The SmallHD DP4 was released over four years ago, right after Zacuto released theirs. It is still a great workhorse for me. I love the color space and rugged nature of it. I have made one of our own little innovations on this baby. Grenade pull the pin technology so that you can quickly go from EVF to monitor mode.
How do you attach this so that it works like a film camera? Well, many manufacturers have their idea of how all of this should work. I found that the MCS Letus EVF knuckle/mounting arm as well as the Element Technica EVF Knuckle do it the best.
You buy the EVF bracket that fits the EVF that you have purchased. This bolts onto the bottom, top or side of the EVF and it slides right into the Letus or Element Technica Knuckle.
The nice thing about the knuckle is that it can lock or have friction, which enables you to adjust it more easily. This really helps when you have it on your shoulder or on a dolly where a quick adjustment needs to be made without unlocking and locking again. That requires two hands and you usually don’t have two hands to work with when you are in Shoulder Rig mode. One of your hands has to be holding the camera. These are holdovers from 35mm film and they never go out of style. EVER!
“If You Like Operating Off a Monitor”
The Marshall 5.6 is a great size on your rig. It has many functions to assist in your operating experience – peaking, false color, zebra, etc. Lightweight and good color space.
My favorite from iKan is their MD7 7″ High Brightness 3G-SDI Monitor. I used this on Need for Speed. Battle tested and a great waveform. Good color space. It does HDMI and SDI, which is wonderful. It is a full 2K monitor and will play back Codex S Recorders so that you can check the proverbial gate.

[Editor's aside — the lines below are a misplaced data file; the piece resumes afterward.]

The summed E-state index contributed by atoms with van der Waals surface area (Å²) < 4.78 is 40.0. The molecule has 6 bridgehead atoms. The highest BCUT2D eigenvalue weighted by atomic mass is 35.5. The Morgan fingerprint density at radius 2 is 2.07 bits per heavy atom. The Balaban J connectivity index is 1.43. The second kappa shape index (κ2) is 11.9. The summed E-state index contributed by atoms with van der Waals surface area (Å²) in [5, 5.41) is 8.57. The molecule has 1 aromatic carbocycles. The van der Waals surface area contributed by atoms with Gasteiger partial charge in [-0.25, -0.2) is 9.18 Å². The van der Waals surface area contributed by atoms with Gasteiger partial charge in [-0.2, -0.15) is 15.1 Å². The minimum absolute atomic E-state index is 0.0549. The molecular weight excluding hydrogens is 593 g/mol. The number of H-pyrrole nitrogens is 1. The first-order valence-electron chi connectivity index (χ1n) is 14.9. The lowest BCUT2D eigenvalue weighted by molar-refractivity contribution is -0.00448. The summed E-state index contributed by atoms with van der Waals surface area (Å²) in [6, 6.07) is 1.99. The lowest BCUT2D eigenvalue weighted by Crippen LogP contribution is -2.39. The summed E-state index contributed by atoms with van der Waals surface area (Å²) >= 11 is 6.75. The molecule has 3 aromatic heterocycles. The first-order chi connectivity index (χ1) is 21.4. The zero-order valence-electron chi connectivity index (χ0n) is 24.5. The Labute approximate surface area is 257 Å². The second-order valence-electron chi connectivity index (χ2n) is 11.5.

The industry standard TVLogic has been guiding the way for many years, always delivering an amazing on board monitor for focus pullers with its peaking functions that put the others to shame. A built in HDMI to SDI convertor. This is HUGE! Not easy to judge contrast or color though.
For over two years, we have all been waiting in anticipation. The SmallHD DP-7 is finally out and I have to say it takes the best from all of these monitors and packs a wallop. SDI and HDMI. Great waveforms and scopes. Love the touch screen. They offer a Hi-Brite that we used on Need for Speed with the Steadicam. With an SD slot, you are able to input soon to come custom LUTs, with a built in Rec. 709 LUT. That is the bomb!
I used the SmallHD AC-7 OLED on Need for Speed. This was my go to exposure monitor and I was testing SmallHD’s Canon Log LUT and it rocks, so stay tuned for their updates.
Convergent Design has made a very good monitor as well that mimics the DP-7’s ergonomics and menu structure. Additional options include supporting ARRIRAW, Canon C500 4K RAW, Sony FS700 RAW, 2K RAW, and Record up to four separate HD streams. Loved the feel of it. Easy to navigate.
There are monitor brackets that mount onto your display and then into the EVF Knuckle just like the EVF did above with the Letus and Element Technica.
It gives you the ability to move it up and down. This is particularly useful when you go from a head, then want to go for a low angle on a sandbag. You can just flip the monitor up and you are ready to go.
In the next post, we will go into all the necessary little bits that energize your 1DC for video village and get it focus puller friendly.